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May 2003
Vegetarian Advocate: A New York Ban on Meat Consumption in the Workplace

By Jack Rosenberger



What are the odds that New York will ban meat consumption in restaurants, bars and workplaces within the next 25 years? None, right?

Maybe not. Twenty-five years ago the idea that New York would ban smoking in restaurants, bars and workplaces was laughable. (In fact, one legislator’s response to the legislator who proposed the statewide ban back then, well, was to blow smoke in his face.) Yet, earlier this year New York passed a strict ban on smoking in nearly every restaurant, bar and workplace in the state. With this legislation, New York becomes the third state in the nation—after California and Delaware—to pass legislation banning smoking in such venues.

Governor George Pataki signed the bill because “he believes a statewide ban on smoking in the workplace will lead to a healthier New York and reduce the cost of healthcare,” says Lisa Dewald Stoll, his press secretary. Would a statewide ban on meat consumption in the workplace also improve the health of New Yorkers and reduce health costs?

Of course, one of the chief reasons New York enacted the statewide ban is due to the health dangers of secondhand smoke. Meat consumption is different in this respect, but it has significant environmental dangers that cigarettes don’t, such as large-scale pollution of air and water, greater use of energy, water and other natural resources, and so on. As eating meat is increasingly recognized as an environmentally devastating act, its appeal will continue to erode.

Meanwhile, it’s up to vegetarians like you and me to, as animal activist Henry Spira liked to say, push the peanut forward. We need to educate family, friends, and enemies about the health disadvantages of carnivorism (Did somebody say heart disease? Cancer? Obesity?) and the advantages of vegetarianism. Today, a statewide ban on meat consumption seems like an impossible dream, but what we are trying to achieve is something that could happen in a distant tomorrow.

If you believe in great dreams, if you believe your life has a noble purpose, pick up a copy of Peter Singer’s biography of Henry Spira, Ethics Into Action (Rowman & Littlefield), and revel in what Henry accomplished for the animals during his lifetime. With a lot of hard work and a little luck, you can do the same.

The Blame-a-Carnivore Game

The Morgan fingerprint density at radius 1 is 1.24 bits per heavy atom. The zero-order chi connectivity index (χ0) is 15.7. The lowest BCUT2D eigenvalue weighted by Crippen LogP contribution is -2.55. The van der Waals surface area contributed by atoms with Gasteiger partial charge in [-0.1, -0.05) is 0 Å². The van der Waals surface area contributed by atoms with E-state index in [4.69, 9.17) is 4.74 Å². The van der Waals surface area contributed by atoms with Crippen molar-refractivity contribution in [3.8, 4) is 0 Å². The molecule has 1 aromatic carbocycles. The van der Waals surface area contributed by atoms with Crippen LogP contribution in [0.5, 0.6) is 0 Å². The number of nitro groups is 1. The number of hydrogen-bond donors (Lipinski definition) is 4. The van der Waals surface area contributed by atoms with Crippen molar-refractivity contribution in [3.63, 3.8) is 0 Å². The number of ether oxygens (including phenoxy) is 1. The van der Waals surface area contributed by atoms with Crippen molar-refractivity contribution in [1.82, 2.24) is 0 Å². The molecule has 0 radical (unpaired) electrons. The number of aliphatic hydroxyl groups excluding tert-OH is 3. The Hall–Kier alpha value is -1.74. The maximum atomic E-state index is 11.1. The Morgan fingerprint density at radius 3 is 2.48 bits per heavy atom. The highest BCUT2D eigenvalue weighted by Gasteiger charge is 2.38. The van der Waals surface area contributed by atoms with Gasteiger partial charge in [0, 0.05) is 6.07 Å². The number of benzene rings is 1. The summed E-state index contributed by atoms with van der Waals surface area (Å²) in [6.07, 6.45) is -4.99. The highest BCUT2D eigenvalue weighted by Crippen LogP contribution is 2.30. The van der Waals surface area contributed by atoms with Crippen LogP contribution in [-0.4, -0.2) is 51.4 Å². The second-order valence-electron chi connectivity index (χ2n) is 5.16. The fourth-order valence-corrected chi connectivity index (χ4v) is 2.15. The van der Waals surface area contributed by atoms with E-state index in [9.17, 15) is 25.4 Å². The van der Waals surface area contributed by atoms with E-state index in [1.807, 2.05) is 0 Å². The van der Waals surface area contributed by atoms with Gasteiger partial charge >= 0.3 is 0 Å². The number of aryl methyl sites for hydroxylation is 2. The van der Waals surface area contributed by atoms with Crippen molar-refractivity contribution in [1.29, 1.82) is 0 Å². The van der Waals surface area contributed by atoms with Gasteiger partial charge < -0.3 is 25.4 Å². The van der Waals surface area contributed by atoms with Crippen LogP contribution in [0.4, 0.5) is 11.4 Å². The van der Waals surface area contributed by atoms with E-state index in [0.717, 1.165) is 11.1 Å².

When I’m in a silly mood, which is often, I like to blame carnivores for, well, almost everything. That said, I am continually amazed (translation: slow learner) by carnivores’ intellectual myopia. Case in point is the recent spate of news articles on how the Ebola virus and hunting is devastating the wild ape populations in western Africa. A report by Peter D. Walsh of Princeton University, published by the journal Nature, estimates that ape populations in Gabon and the Democratic Republic of Congo, which is home to 80 percent of the world’s wild gorillas and most of the common chimpanzees, declined by more than half from 1983 to 2000. The main cause of the apes’ decline was meat consumption. Surprisingly, however, the Ebola virus now rivals bushmeat as a major killer of apes, having wiped out 90 percent of a rural population that had previously had no contact with hunters. Walsh believes that if “something isn’t done now, gorillas and chimpanzees will be effectively extinct from western equatorial Africa within the next 10 years.”

If I told Zoe, my seven-year-old daughter, during dinner tonight that gorillas and chimpanzees, some of our closest nonhuman relatives, seem doomed for extinction because humans like to eat them, an expression of amazement mixed with doubt would appear on her face. Then she’d say, “Dad, you’re joking, right?”

Poachers kill the animals for their flesh, which is sold in food markets in villages and towns, and to the employees of logging companies that are rapidly deforesting the apes’ homelands. Of course, hunting, particularly for meat consumption, has been one of the chief reasons why animal species go extinct, but this is rarely discussed by carnivores.

Commercial poachers who hunt apes and chimpanzees to sell as bushmeat in urban areas may also create a potential health threat, says Richard Ruggiero, African program officer for the U.S. Fish and Wildlife Service. “It’s a very dangerous situation in terms of global health,” he says. “I don’t think there’s a city in the world with a West African immigrant population that doesn’t receive ape meat.”

Since bushmeat hunting is illegal in the Democratic Republic of Congo and Gabon, the most effective solution to the poaching of apes is increased law enforcement. You can get involved by contacting the Bushmeat Crisis Task Force, which works to eliminate commercial trade in ape meat: You can read Peter Walsh’s report on his website:, which has links to lots of active groups. Finally, if you can stomach it, the new book Eating Apes by Dale Peterson (University of California Press) examines this horrid issue in depth.


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